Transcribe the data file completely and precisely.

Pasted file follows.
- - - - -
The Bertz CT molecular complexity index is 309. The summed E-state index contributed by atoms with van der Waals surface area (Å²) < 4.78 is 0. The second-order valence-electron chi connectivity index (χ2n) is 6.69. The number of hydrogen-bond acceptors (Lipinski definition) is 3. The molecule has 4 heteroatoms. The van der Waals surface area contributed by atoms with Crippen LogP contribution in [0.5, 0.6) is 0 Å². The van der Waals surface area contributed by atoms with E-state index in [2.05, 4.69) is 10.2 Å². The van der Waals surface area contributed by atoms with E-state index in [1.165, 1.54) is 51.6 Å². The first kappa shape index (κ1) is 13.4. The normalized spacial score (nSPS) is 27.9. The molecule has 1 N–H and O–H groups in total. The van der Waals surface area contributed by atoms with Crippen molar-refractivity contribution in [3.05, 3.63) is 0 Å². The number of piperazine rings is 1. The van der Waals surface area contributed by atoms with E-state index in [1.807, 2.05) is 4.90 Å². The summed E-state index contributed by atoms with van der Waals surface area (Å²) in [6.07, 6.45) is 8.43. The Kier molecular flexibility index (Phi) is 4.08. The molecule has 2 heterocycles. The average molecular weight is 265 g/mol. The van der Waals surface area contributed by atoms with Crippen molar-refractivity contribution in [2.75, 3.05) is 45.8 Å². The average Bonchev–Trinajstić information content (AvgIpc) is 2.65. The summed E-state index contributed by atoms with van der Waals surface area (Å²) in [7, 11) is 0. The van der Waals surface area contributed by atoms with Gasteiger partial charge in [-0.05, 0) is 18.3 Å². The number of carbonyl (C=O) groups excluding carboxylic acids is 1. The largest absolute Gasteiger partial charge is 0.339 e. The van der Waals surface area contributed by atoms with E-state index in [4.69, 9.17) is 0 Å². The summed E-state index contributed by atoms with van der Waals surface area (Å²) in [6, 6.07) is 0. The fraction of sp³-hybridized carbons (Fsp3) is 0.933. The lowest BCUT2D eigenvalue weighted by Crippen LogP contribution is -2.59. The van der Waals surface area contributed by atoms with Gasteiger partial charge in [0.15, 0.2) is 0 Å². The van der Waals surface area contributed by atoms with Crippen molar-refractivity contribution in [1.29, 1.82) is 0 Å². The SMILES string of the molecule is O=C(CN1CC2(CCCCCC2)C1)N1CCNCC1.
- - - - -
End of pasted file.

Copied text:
The Bertz CT molecular complexity index is 309. The summed E-state index contributed by atoms with van der Waals surface area (Å²) < 4.78 is 0. The second-order valence-electron chi connectivity index (χ2n) is 6.69. The number of hydrogen-bond acceptors (Lipinski definition) is 3. The molecule has 4 heteroatoms. The van der Waals surface area contributed by atoms with Crippen LogP contribution in [0.5, 0.6) is 0 Å². The van der Waals surface area contributed by atoms with E-state index in [2.05, 4.69) is 10.2 Å². The van der Waals surface area contributed by atoms with E-state index in [1.165, 1.54) is 51.6 Å². The first kappa shape index (κ1) is 13.4. The normalized spacial score (nSPS) is 27.9. The molecule has 1 N–H and O–H groups in total. The van der Waals surface area contributed by atoms with Crippen molar-refractivity contribution in [3.05, 3.63) is 0 Å². The number of piperazine rings is 1. The van der Waals surface area contributed by atoms with E-state index in [1.807, 2.05) is 4.90 Å². The summed E-state index contributed by atoms with van der Waals surface area (Å²) in [6.07, 6.45) is 8.43. The Kier molecular flexibility index (Phi) is 4.08. The molecule has 2 heterocycles. The average molecular weight is 265 g/mol. The van der Waals surface area contributed by atoms with Crippen molar-refractivity contribution in [2.75, 3.05) is 45.8 Å². The average Bonchev–Trinajstić information content (AvgIpc) is 2.65. The summed E-state index contributed by atoms with van der Waals surface area (Å²) in [7, 11) is 0. The van der Waals surface area contributed by atoms with Gasteiger partial charge in [-0.05, 0) is 18.3 Å². The number of carbonyl (C=O) groups excluding carboxylic acids is 1. The largest absolute Gasteiger partial charge is 0.339 e. The van der Waals surface area contributed by atoms with E-state index in [4.69, 9.17) is 0 Å². The summed E-state index contributed by atoms with van der Waals surface area (Å²) in [6, 6.07) is 0. The fraction of sp³-hybridized carbons (Fsp3) is 0.933. The lowest BCUT2D eigenvalue weighted by Crippen LogP contribution is -2.59. The van der Waals surface area contributed by atoms with Gasteiger partial charge in [0.15, 0.2) is 0 Å². The van der Waals surface area contributed by atoms with Crippen molar-refractivity contribution in [1.29, 1.82) is 0 Å². The SMILES string of the molecule is O=C(CN1CC2(CCCCCC2)C1)N1CCNCC1.